So with all of that hubbub out in the open, the minigames consist of an actually good selection this time around, and after the annoyance of not being able to use a Pro Controller melted away I got used to the single Joy-Con even with my gargantuan hands.. There’s 80 new games, full stop: actual new games. You can check them all out here openly on Nintendo’s official website to see and judge for yourself. Now there are a few revisions that might not feel brand spanking new. Precision Gardening is basically the Balloon Burst pump minigame that’s been in since the start. There’s a successor to Hot Rope Jump: that sort of thing.
It’s even easier to acclimate to the old school board game style of play that returns to the mainline series in Super Mario Party. The car, a cursed past mechanic that forced everyone to move along a game board in unison, is gone: I repeat, the car is gone! In its stead is the character dice block concept, and I love it. It’s a great compromise between the fully luck-based 1-6 rolling of the past and the constant requests to inject more strategy into Mario Party.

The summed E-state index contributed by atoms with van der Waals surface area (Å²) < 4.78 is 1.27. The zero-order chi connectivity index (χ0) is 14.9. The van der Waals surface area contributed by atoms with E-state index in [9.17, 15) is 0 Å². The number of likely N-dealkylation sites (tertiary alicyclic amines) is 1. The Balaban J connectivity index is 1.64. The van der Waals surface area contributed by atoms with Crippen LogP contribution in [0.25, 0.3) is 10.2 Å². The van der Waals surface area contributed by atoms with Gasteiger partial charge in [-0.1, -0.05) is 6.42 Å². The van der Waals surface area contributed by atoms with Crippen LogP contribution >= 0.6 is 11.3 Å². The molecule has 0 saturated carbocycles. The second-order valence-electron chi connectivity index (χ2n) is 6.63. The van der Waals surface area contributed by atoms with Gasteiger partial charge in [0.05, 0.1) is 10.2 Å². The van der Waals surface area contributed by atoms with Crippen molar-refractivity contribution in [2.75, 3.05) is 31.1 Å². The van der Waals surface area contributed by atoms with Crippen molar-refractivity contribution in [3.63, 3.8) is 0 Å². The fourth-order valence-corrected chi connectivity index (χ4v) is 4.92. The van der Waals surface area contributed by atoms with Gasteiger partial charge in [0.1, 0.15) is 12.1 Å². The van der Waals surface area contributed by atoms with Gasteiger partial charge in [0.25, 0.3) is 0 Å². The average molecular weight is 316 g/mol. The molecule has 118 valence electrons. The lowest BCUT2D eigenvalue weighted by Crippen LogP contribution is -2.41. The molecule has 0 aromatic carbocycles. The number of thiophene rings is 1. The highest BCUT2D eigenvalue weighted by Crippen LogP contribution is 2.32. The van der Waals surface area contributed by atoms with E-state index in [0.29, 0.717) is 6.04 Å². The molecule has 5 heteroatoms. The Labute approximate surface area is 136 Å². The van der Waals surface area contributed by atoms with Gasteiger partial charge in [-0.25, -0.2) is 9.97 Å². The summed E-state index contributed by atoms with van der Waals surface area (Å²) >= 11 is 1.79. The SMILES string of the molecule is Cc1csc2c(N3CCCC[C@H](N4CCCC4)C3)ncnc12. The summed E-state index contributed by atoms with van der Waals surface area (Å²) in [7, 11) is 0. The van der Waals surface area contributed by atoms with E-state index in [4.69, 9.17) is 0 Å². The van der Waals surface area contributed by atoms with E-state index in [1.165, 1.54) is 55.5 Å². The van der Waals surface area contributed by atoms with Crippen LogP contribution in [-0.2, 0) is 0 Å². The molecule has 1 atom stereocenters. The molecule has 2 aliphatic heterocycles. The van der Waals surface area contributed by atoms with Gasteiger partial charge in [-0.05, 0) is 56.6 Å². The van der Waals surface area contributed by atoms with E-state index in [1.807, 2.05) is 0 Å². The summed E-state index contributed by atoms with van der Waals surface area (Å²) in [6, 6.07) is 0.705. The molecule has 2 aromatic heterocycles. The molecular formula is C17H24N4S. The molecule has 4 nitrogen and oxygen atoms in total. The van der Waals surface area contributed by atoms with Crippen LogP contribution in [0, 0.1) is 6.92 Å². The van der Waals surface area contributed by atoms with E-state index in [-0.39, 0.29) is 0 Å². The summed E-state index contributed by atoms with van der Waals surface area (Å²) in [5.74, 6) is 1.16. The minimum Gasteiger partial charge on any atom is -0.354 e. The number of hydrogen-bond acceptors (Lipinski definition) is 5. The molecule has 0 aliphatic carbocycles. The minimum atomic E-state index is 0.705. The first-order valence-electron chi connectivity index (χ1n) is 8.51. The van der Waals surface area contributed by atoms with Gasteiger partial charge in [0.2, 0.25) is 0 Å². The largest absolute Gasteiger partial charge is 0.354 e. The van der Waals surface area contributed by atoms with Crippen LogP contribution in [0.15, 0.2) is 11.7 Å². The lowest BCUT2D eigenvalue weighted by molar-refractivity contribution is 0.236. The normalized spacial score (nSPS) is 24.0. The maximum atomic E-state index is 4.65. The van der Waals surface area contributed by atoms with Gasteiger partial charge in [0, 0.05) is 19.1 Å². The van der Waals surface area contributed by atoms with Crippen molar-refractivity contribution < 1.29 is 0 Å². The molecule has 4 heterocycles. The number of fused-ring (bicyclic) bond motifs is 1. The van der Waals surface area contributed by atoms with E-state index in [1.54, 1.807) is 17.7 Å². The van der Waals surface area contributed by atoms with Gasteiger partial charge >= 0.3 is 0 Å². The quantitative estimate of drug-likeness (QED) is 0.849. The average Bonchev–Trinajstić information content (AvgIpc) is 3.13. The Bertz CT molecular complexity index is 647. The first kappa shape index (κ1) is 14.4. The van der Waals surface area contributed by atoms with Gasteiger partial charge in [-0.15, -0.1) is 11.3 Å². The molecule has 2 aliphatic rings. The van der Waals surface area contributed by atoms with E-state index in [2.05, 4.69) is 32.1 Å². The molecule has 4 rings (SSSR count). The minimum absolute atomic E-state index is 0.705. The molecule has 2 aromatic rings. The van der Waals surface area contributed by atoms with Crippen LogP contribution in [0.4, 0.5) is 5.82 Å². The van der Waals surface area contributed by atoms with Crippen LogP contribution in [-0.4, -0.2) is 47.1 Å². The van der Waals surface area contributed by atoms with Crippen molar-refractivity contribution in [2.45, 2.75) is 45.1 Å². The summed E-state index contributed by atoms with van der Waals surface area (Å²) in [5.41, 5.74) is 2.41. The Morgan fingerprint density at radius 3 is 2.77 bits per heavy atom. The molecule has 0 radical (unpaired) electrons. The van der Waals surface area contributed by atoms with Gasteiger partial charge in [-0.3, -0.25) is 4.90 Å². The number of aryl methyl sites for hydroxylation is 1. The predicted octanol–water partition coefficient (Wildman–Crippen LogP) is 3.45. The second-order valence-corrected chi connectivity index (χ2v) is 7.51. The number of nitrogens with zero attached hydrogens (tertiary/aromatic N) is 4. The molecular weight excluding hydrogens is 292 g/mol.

Characters all have their own unique dice block they can roll in addition to a D6. Koopa Troopa has a low number spread for his, but has the potential to roll a 10. Mario, always the middle of the road hero, has a respectable dice that has a greater chance of rolling a three. Villains like Waluigi have dice sides that can subtract coins. This not only influences who you pick as certain cast members might play into your own personal style, but it also completely changes how you approach some situations (“I need a three, do I roll a regular dice with a 50% chance or try another one with higher odds?”). It sounds hyperbolic but the different dice blocks are one of the biggest innovations in the history of the series.
The four boards don’t match that innovation. Hudson and Nd Cube have proven that they’re capable of great boards. The Monopoly undertones of Koopa’s Tycoon Town from Mario Party 8 (which wasn’t that long ago) were incredible. Most of the ideas have been done before and there’s nothing particularly new with the core mode. Boards are also fairly limited in scale and scope so everyone is mostly doing the same thing. Maybe you’ll like that corralled feel compared to the experience of some of the larger maps of series past where you don’t come in contact often.